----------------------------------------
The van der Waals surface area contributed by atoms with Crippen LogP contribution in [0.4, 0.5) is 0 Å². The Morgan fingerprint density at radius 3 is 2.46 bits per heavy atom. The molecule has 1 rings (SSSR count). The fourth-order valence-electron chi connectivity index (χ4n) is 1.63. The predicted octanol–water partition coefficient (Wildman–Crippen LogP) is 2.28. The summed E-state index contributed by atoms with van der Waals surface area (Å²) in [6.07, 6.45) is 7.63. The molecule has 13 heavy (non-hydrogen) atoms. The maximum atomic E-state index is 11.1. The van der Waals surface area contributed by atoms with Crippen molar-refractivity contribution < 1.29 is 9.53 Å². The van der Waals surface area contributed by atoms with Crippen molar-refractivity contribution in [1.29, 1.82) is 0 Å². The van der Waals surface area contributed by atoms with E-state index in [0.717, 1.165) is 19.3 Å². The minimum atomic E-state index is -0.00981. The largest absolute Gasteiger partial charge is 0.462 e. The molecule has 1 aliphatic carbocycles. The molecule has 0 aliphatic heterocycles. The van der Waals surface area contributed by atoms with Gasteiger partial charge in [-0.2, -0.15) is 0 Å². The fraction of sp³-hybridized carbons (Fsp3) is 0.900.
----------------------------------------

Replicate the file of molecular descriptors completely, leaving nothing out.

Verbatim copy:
The van der Waals surface area contributed by atoms with Crippen LogP contribution in [0.4, 0.5) is 0 Å². The Morgan fingerprint density at radius 3 is 2.46 bits per heavy atom. The molecule has 1 rings (SSSR count). The fourth-order valence-electron chi connectivity index (χ4n) is 1.63. The predicted octanol–water partition coefficient (Wildman–Crippen LogP) is 2.28. The summed E-state index contributed by atoms with van der Waals surface area (Å²) in [6.07, 6.45) is 7.63. The molecule has 13 heavy (non-hydrogen) atoms. The maximum atomic E-state index is 11.1. The van der Waals surface area contributed by atoms with Crippen molar-refractivity contribution < 1.29 is 9.53 Å². The van der Waals surface area contributed by atoms with Crippen molar-refractivity contribution in [1.29, 1.82) is 0 Å². The van der Waals surface area contributed by atoms with E-state index in [0.717, 1.165) is 19.3 Å². The minimum atomic E-state index is -0.00981. The largest absolute Gasteiger partial charge is 0.462 e. The molecule has 1 aliphatic carbocycles. The molecule has 0 aliphatic heterocycles. The van der Waals surface area contributed by atoms with Gasteiger partial charge in [-0.2, -0.15) is 0 Å². The fraction of sp³-hybridized carbons (Fsp3) is 0.900.